When choosing belts from an ATV parts shop, consider how and where you ride, the RPMs and engine load the belt typically goes through, compatibility and sizing, and whether you want to spend more on OE replacements or want more longevity from other brands. Drive belts also come as tiered options. Save some cash with standard-duty belts if you only do a few weekend rides on lighter trails, or spend a bit more for heavy-duty types when you need a little more when testing the limits of your machine.

Materials in both types differ, with more robust belts featuring ethylene or diene rubber composites instead of neoprene making up the teeth and backing and ensuring smoother operation and lower noise. Additionally, choose belts with fabric top layers if you’re regularly riding through dirt, mud and water or want to protect the belt from oil and grease.

ATV Brake Parts

ATV brake parts

Brake pads and brake assemblies are ATV parts that most riders order online. You’ll already know what works best with your quad bike, and when they need replacing.

Brake pads come in organic, semi-metallic, sintered and ceramic types, each with their pros and cons and suited for different types of riding. Organic pads are a low-cost, general-purpose variant that works well in recreational riding. They do however wear out fast, are known for creating a lot of pad dust and might not have the best feel through the brake pedal and lever.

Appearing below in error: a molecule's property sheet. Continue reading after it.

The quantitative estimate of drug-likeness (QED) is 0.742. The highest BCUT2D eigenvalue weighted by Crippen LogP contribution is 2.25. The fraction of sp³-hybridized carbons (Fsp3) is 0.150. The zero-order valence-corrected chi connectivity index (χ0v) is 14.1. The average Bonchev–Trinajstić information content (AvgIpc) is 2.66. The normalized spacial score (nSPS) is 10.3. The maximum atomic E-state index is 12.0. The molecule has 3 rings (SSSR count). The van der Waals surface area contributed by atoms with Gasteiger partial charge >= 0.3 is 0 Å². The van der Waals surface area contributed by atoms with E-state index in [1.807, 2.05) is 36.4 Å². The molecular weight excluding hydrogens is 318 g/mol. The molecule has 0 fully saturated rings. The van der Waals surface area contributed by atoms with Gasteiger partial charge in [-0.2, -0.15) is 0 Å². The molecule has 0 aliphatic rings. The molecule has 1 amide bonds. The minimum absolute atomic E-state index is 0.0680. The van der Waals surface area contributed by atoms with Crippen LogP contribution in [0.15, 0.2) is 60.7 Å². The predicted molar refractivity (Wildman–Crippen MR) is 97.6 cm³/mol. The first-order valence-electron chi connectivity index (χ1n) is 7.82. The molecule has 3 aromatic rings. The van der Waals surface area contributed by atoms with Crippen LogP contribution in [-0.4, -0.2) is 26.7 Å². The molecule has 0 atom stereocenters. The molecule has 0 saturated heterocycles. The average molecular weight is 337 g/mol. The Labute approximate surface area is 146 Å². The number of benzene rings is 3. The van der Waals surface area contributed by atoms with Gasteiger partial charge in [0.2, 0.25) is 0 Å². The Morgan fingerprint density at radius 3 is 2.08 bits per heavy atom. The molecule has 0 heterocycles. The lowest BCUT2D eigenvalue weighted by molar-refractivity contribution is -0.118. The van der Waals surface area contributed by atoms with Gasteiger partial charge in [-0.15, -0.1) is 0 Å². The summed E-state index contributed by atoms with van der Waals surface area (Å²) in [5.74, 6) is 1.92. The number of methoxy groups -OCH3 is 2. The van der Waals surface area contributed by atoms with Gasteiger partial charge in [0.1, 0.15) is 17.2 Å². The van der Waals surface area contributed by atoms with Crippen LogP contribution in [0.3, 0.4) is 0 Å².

Step up to semi-metallic pads, consisting of metals like copper, iron and composites for better braking power and shorter stopping distances. These are good for light trail duty at moderate speeds.

If you’re into competitive racing, then fit your ATV with a set of sintered pads front and back. This is a combination of varying metals treated under immense heat and pressure, so delivers more brake force when clamped against rotors for even better braking performance. They handle higher heat better too, and resist brake fade, but can be harder on discs and you’ll hear them in action each time you slam the brakes.

Lastly, go with ceramic pads consisting of ceramic fibers and a metal backing along with bonding materials for silky smooth and quiet stopping power. Ceramics are also a good choice if you want pads that last longer and are gentler on the rotors.

Why Consider Online Shopping?

Besides brakes, drive belts and axles, you can buy just about any UTV and ATV parts online. Shopping from home is convenient, saves time and is something we’re already used to.

There are dozens of payment options, quick (often same-day) deliveries to a specified address, and lower prices than you’d find in most brick-and-mortar stores. If you know exactly what part you need, in terms of part number, brand and specifics such as sizing, material composition and model compatibility, then online is the way to go.

However, don’t rule out conventional stores. These have owners and staff who know their stuff and can recommend parts and options if you’re looking for a performance edge or something that requires less maintenance. And they can introduce you to specialist brands that you’d soon be recommending to fellow riders. Regardless of which you choose, there are quite a few options for having your ATV and UTV ticking like new with parts that ensure more riding pleasure.

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Cheryl Henson

Cheryl Henson is a passionate blogger and digital marketing professional who loves writing, reading, and sharing blogs on various topics.